But Beijing could also justify pulling back sharply from U.S. Treasuries if the dollar were to plunge, perhaps because of Washington's failure to curb its budget deficit and debt.

"I worry that we could be at a tipping point," said Eswar Prasad, a Brookings Institution economist and former International Monetary Fund official with responsibility for China.

"If the Chinese say 'We're not buying any more Treasuries,' this could act as a trigger around which nervous market sentiment coalesces," he said. "People could start wondering how the U.S. is going to finance its deficit."

Appeal To Other Countries

In 2009, economist Brad Setser suggested the United States could establish emergency currency swap lines with political allies if a country like China ever abandoned the U.S. debt market.

But the list of countries prepared to step in as buyers when U.S. Treasury officials try to hawk U.S. debt or seek foreign currency loans has probably changed somewhat since Europe became mired in a debt crisis.

Since Setser's proposal appeared in a memo published by the Council on Foreign Relations, Germany has had to throw billions of euros behind other euro zone countries' debt to keep the euro zone intact. With other European countries drawing on swap lines established by the Fed, they are hardly in a position to support the United States.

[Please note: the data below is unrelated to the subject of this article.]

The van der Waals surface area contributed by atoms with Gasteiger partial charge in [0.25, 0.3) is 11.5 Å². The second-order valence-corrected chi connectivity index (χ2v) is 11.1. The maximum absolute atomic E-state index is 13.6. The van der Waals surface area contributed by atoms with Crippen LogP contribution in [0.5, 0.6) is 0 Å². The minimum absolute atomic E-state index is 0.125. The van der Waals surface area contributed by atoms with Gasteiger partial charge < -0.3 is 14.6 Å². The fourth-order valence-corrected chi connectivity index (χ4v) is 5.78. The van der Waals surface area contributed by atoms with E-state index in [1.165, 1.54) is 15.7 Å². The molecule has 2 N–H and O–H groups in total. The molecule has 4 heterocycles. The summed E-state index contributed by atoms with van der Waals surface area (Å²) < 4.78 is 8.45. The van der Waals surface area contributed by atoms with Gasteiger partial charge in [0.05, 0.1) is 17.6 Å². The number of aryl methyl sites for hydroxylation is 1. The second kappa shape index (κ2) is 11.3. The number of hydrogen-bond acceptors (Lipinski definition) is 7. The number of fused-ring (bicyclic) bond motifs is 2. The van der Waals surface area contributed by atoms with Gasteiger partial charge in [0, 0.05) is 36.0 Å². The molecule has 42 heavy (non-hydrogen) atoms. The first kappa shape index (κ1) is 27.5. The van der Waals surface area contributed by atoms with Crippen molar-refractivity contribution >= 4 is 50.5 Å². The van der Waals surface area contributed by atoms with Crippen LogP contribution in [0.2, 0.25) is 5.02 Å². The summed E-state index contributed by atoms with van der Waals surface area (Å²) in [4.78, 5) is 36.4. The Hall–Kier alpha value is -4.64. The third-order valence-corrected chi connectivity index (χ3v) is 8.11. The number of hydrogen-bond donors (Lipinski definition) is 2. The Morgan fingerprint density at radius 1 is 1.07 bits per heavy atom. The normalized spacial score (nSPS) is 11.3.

Japan could step in with some additional purchases, but they may be limited, given it has a massive domestic debt burden and is currently campaigning for more Japanese savers and companies to buy its own debt.

Other countries in the region that already buy large amounts of U.S. Treasuries to try to keep the value of their currencies from climbing, such as Thailand and India, or countries with large sovereign wealth funds, such as Singapore, could also be called on to increase their purchases.

Then there are the oil producers in the Middle East, such as Saudi Arabia and the United Arab Emirates, which have traditionally been seen as American allies. Together, the region's oil producers hold around $210 billion in Treasuries.

"These countries all have a massive amount of dollars invested in Treasuries already," said Eric Stein, vice president and portfolio manager at Eaton Vance in Boston. "It would be hard for them to commit to incrementally increase their holdings."